shy child

Ask the expert: Help! my four-year-old is so shy!

My shy child won’t talk to people when they talk to her and she runs to her room when we have guests.  It’s embarrassing sometimes, but mostly I wonder if I should be worried?

Shy people get a bad rap. We attach words like ‘withdrawn’ or ‘sullen’ to anyone who isn’t talkative and naturally friendly, but, really, people with this personality trait are often reserved and focused and thoughtful, which are GREAT characteristics in a person. 

With that said, shyness, especially extreme shyness, is something to work on with your child. Our world is set up to be highly socially mediated, especially in childhood. Kids are reliant on interacting with others to get their needs met, but also to gain access to learning. Learning occurs in childhood by paying attention to what others are doing, mimicking their behavior, and interacting with them to gain new skills and knowledge.  

This can be a major disadvantage for a shy child. While there is certainly nothing inherently wrong with being reserved, it does limit the opportunities that shy kids have to learn new things. 

And that’s why it’s worthwhile to help reserved little ones find value and comfort in interacting with others, so they can participate in great learning opportunities. 

So, how can you help your shy child?

  1. Treat shyness like a can’t, not a won’t. Shyness is often frustrating and embarrassing for parents. Most of the time, it’s not that a child is being defiant about social interaction, but that they don’t have the skills yet to do it confidently. Approach shyness as an opportunity to learn skills rather than a behavior problem. 
  2. Make their social interactions rewarding instead of punishing by breaking social interactions down into small pieces. If they consistently fail or feel like they are failing, they are much less likely to keep trying. While they are learning the skills to be more social, you can help them to feel successful by celebrating even small successes and praising them for the effort to be social. Success will beget success. Start small and set kids up to succeed by creating opportunities where you know they will have success…and then celebrate like crazy.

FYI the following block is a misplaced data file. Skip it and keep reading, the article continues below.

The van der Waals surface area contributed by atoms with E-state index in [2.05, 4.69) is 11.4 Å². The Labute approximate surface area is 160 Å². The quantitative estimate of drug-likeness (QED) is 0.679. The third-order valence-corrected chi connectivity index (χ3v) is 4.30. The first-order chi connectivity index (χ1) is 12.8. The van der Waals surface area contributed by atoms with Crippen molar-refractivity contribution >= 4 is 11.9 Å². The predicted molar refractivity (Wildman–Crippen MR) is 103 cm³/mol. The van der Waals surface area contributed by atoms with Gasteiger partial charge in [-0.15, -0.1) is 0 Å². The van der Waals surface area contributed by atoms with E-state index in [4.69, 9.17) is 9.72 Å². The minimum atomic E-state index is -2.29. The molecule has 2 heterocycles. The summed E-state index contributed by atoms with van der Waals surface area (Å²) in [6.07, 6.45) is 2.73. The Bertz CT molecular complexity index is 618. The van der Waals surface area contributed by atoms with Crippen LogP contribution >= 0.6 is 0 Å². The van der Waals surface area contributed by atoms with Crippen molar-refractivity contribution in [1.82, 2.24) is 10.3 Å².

3. Practice the skills to socialize so that they become comfortable. Lots of times, shy kids seem to be withdrawn because they just need extra practice in typical social interactions. Make those easier by practicing them, just like you would practice putting on your socks. You can make practice fun by role playing it with stuffed animals. Also try working on these skills while you are riding in the car. It can be very helpful for kids who are learning social skills to not have to also concentrate on making eye contact at the same time they are working on the words. 
  4. Incorporate social practice into things that are already valuable to your child. Maybe your child loves to bake cookies. Take some to the neighbor and give an opportunity to talk briefly. If your child loves to talk about animals, set up a show and tell with a pet. If getting ice cream is a favorite activity, help your child place their order independently. 
  5. Make interacting with people a game to play together. Maybe you start a challenge to say hello to five people while you run errands, or create a challenge to tell one person about your new toy during the week. Whatever skills you are working on, make it fun!
  6. Utilize technology to practice. Talking to someone on the phone or through FaceTime or Zoom is often less threatening and it’s also more fun. Kids love interacting through technology and it can create an ease that makes the process less hard. 
  7. Use props. Kids who are struggling with social interactions will worry about what to do with their hands, what to say, how to stand, and all kinds of other things. Having a prop like a favorite toy to show and talk about makes the process easier. 
  8. Reward progress. Learning to socialize is hard work, so make it worthwhile. Let your child earn stickers for saying hello to relatives, and give them a prize. Give them hugs and high fives when they conquer their fears and have a conversation. Praise, praise, praise!

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